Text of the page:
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The channel-billed toucan (Ramphastos vitellinus) is a near-passerine bird in the family Ramphastidae. It occurs northwestern Colombia east across most of northern and central South America, including all of Amazonia; and also is found in the Atlantic Forests of southeastern Brazil. The Channel-billed Toucan is a rain forest canopy dweller that forages for fruit and insects.
The Channel-billed Toucan is easy to spot with its gigantic bill, black body, yellow and white breast, baby blue face and red bands on the tail and breast.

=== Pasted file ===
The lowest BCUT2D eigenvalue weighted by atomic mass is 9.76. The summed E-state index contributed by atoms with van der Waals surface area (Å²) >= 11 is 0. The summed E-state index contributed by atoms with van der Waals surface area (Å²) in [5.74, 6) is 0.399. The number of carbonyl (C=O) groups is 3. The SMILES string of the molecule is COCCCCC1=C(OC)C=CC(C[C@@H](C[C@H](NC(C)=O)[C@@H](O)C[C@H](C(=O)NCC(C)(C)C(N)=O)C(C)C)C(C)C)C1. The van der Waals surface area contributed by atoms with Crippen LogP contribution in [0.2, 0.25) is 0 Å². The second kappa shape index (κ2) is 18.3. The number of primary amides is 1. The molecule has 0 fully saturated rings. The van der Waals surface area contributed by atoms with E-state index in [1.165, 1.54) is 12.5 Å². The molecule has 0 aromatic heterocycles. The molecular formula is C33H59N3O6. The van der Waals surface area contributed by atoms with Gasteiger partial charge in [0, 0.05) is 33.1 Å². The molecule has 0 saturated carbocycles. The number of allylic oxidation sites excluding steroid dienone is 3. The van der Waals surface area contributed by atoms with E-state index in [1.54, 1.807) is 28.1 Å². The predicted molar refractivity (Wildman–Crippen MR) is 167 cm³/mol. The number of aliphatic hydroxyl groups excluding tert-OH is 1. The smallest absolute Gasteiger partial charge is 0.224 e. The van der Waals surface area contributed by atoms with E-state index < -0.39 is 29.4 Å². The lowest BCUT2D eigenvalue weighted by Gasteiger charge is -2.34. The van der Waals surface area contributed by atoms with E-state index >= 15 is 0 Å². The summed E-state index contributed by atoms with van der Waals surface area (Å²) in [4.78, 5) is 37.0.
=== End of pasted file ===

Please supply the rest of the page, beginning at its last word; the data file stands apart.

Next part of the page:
The breeding season is March until June. During courtship the male may feed the female. They nest in tree cavities. 2-4 white eggs are laid and are incubated about 18 days by both parents. Once born the bill takes several months to reach its full size.
The diet of channel-billed toucans consists mostly of a wide range of fruit, but may also include insects, eggs, nestlings and lizards, as well as small birds. The bill, surprisingly dexterous, allows this toucan to utilize a large variety of fruit that might not otherwise be reached. When eating the fruit, it uses its bill to dissect the fruit, and then tosses its head back to swallow the fruit whole.